Virginia Woolf’s Orlando, “The longest and most charming love letter in literature,” playfully constructs the figure of Orlando as the fictional embodiment of Woolf’s close friend and lover, Vita Sackville-West. Spanning three centuries of boisterous, fantastic adventure, the novel opens as Orlando, a young nobleman in Elizabeth’s England, awaits a visit from the Queen and traces his experience with first love as England, under James I, lies locked in the embrace of the Great Frost.
At the midpoint of the novel, Orlando, now an ambassador in Constantinople, awakes to find that he is a woman, and the novel indulges in farce and irony to consider the roles of women in the 18th and 19th centuries. As the novel ends in 1928, a year consonant with full suffrage for women, Orlando, now a wife and mother, stands poised at the brink of a future that holds new hope and promise for women. (Goodreads)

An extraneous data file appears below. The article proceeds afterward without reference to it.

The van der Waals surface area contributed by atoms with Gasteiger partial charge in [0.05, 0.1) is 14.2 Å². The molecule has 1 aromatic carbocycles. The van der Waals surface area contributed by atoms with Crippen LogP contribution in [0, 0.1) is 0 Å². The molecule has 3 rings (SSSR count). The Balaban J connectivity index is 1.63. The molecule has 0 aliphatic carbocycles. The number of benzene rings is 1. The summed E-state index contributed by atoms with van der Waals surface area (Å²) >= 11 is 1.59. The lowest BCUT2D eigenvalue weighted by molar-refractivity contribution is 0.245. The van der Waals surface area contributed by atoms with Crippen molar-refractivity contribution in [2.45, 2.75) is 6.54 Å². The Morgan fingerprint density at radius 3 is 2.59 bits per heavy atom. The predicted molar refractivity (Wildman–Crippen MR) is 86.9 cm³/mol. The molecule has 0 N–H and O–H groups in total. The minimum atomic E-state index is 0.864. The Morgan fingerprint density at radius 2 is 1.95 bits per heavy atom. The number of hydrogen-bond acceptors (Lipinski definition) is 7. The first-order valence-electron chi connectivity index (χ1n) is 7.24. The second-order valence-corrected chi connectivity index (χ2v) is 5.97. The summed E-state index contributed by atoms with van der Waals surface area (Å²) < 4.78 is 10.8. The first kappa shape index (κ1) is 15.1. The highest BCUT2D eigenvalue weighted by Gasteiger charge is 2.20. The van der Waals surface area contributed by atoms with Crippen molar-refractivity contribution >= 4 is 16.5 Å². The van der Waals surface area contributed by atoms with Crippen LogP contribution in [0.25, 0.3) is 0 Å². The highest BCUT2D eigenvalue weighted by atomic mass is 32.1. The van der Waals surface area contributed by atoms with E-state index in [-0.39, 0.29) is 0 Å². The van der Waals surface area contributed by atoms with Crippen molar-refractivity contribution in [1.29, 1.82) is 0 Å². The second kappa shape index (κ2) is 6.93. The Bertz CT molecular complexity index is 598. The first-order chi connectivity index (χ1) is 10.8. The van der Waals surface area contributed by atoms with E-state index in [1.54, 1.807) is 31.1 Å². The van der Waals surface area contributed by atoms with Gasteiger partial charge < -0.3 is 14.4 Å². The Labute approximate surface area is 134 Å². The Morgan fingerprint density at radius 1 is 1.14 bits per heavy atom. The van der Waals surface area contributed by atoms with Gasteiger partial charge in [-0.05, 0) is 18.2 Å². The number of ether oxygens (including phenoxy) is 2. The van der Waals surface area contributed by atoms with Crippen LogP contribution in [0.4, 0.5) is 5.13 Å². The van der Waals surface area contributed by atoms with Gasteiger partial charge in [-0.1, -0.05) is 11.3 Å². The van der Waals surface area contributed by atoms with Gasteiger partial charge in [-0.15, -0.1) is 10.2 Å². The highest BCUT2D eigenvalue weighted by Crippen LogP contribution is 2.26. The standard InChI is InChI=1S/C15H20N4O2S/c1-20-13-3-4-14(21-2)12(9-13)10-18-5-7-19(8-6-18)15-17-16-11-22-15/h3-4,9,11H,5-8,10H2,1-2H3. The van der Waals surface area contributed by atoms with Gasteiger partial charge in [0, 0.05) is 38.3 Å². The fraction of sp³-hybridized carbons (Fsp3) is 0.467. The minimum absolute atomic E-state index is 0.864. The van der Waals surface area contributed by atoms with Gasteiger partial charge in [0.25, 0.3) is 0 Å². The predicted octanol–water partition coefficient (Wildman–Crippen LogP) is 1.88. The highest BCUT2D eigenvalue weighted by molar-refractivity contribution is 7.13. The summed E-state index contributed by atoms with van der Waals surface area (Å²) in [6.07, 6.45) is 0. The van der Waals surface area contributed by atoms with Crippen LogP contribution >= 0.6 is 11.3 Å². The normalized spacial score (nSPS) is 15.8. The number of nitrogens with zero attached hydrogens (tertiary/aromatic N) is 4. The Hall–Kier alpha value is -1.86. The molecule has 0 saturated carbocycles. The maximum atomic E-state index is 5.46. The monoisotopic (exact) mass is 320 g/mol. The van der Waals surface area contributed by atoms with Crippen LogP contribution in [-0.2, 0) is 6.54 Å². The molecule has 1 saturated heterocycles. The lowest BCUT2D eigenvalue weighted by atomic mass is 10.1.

My Rating: 4.5/5
It is hard to believe that Woolf wrote this book (and I’m paraphrasing here) “as a break from real writing.” The complexity of character and plot send you spinning into a maze like Alice in Wonderland… just with less drugs!
Orlando sees the world from two perspectives which inherently makes their view of the world unique.
This book is a strange but wonderful piece of literature that anyone with an interest in the themes of: belonging; gender; romance; and class, should read.